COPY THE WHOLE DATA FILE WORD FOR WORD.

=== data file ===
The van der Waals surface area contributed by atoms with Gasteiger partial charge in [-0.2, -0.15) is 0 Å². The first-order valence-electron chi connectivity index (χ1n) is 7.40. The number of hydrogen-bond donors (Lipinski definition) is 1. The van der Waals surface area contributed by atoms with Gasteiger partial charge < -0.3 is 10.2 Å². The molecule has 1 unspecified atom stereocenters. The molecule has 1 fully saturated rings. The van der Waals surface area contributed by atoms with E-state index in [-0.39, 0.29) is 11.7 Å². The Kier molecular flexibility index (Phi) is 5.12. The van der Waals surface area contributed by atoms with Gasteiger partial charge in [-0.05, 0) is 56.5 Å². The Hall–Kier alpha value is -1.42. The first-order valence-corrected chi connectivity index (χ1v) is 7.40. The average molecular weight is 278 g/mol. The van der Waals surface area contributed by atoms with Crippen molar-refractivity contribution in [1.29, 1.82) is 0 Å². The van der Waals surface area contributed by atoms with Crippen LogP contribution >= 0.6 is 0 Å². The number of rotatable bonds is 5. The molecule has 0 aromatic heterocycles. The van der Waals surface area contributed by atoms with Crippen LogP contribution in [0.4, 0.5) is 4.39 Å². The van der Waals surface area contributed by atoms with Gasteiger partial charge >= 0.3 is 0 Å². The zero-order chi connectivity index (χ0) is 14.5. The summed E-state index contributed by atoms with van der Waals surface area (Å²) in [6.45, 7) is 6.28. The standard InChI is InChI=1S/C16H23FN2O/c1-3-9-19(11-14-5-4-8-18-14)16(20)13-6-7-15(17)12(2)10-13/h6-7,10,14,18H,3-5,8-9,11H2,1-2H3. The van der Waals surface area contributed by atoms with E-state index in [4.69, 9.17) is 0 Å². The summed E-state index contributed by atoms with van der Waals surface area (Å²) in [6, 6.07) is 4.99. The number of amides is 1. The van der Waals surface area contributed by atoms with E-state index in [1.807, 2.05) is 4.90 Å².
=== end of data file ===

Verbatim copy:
The van der Waals surface area contributed by atoms with Gasteiger partial charge in [-0.2, -0.15) is 0 Å². The first-order valence-electron chi connectivity index (χ1n) is 7.40. The number of hydrogen-bond donors (Lipinski definition) is 1. The van der Waals surface area contributed by atoms with Gasteiger partial charge < -0.3 is 10.2 Å². The molecule has 1 unspecified atom stereocenters. The molecule has 1 fully saturated rings. The van der Waals surface area contributed by atoms with E-state index in [-0.39, 0.29) is 11.7 Å². The Kier molecular flexibility index (Phi) is 5.12. The van der Waals surface area contributed by atoms with Gasteiger partial charge in [-0.05, 0) is 56.5 Å². The Hall–Kier alpha value is -1.42. The first-order valence-corrected chi connectivity index (χ1v) is 7.40. The average molecular weight is 278 g/mol. The van der Waals surface area contributed by atoms with Crippen molar-refractivity contribution in [1.29, 1.82) is 0 Å². The van der Waals surface area contributed by atoms with Crippen LogP contribution >= 0.6 is 0 Å². The number of rotatable bonds is 5. The molecule has 0 aromatic heterocycles. The van der Waals surface area contributed by atoms with Crippen LogP contribution in [0.4, 0.5) is 4.39 Å². The van der Waals surface area contributed by atoms with Gasteiger partial charge >= 0.3 is 0 Å². The zero-order chi connectivity index (χ0) is 14.5. The summed E-state index contributed by atoms with van der Waals surface area (Å²) in [6.45, 7) is 6.28. The standard InChI is InChI=1S/C16H23FN2O/c1-3-9-19(11-14-5-4-8-18-14)16(20)13-6-7-15(17)12(2)10-13/h6-7,10,14,18H,3-5,8-9,11H2,1-2H3. The van der Waals surface area contributed by atoms with E-state index in [4.69, 9.17) is 0 Å². The summed E-state index contributed by atoms with van der Waals surface area (Å²) in [6, 6.07) is 4.99. The number of amides is 1. The van der Waals surface area contributed by atoms with E-state index in [1.807, 2.05) is 4.90 Å².